September 26, 2016 From the Chair

Senior Voters and the Future of Social Security

The Hon. William D. Missouri


As autumn approaches this year it is apparent that we are just a few weeks away from the presidential election. It has certainly been an intriguing and controversial campaign. This month’s Voice of Experience is the elections issue. Donald Trump at age 70 and Hillary Clinton 68 (she will turn 69 on October 26) are both seniors but where do they stand on the vital issues of aging that impact seniors such as Social Security, Medicare and Medicaid? In two compilations, Clinton and Seniors and Trump and Seniors; we are provided a brief overview of the presidential candidates’ positions on some of the issues.

John "Jack" Hardin Young has provided the above listed compilation on our two presidential candidates. Jack, the Chair-Elect of the Senior Lawyers Division, is a partner at Sandler, Reiff, Lamb, Rosenstein & Birkenstock where he focuses on election law, including regulatory policy, corporate litigation, and dispute resolution. He is also an adjunct professor of international and comparative election law at The College of William & Mary Law School.

Both of our senior citizen presidential candidates have addressed the issues that are discussed during news programs and late-night TV shows. Number one on the discussion list is Social Security. Secretary Clinton, as reflected in the overview provided by Jack, opines that Social Security should be expanded for those who need it most. And she favors preserving the system into the future by asking the wealthiest citizens to make a greater contribution into it.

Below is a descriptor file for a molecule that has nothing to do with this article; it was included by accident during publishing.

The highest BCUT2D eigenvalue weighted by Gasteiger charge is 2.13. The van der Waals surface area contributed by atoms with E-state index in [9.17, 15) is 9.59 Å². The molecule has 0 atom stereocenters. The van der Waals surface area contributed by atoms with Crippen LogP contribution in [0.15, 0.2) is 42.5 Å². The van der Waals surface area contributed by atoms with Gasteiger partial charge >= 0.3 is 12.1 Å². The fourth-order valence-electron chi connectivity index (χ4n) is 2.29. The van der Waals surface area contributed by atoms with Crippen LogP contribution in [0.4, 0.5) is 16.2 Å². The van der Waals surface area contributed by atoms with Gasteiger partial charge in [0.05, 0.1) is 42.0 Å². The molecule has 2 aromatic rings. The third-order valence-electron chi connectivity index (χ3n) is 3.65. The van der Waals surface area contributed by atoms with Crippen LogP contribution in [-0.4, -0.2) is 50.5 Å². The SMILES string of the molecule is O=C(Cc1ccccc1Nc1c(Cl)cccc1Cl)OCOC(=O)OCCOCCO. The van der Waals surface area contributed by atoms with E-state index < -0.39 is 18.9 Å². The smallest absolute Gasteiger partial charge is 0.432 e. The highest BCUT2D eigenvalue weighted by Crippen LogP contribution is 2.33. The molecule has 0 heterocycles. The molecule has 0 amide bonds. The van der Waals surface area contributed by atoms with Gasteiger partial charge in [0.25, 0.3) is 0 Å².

Mr. Trump also favors the continuation of Social Security because, according to the information Jack provides, he considers it a deal that must be honored. He is quoted as saying, "It’s not unreasonable for people who paid into a system for decades to expect to get their money’s worth – that’s not an 'entitlement,' that’s honoring a deal." So even though the candidates approach the Social Security issue differently, they both seem to agree that Social Security should continue to be available for those who rely upon it.

The candidates differ, however, regarding another hallmark issue, healthcare. Secretary Clinton would, according to the fact sheet provided, defend and expand the Affordable Care Act; but Mr. Trump considers the Affordable Care Act – Obama Care – to be an economic burden on the American people and says it should be repealed.

On a personal note, it seems to me necessary for all informed voters to learn as much as they can about the two candidate’s positions on all issues that they consider important to the well-being of our great country.

I have considered every presidential election, since I first voted, to be an important one and I have the same view of this year’s presidential election. Frankly, all elections are important to me since I grew up in a segregated South Carolina where the right to vote was not guaranteed. But once the impediment to cast a vote was lifted, I was determined to exercise my right whenever I had the opportunity to do so. I will follow that course this year and encourage all to do likewise.

I invite every one back next month when the Voice of Experience’s issue will be dedicated to, “Cashing Out – Get the Most for Your Practice.” In the meantime, I request that new SLD members advise me of the committee(s) on which you have an interest in serving.

Respectfully with best regards,
William D. Missouri, Chair

The Hon. William D. Missouri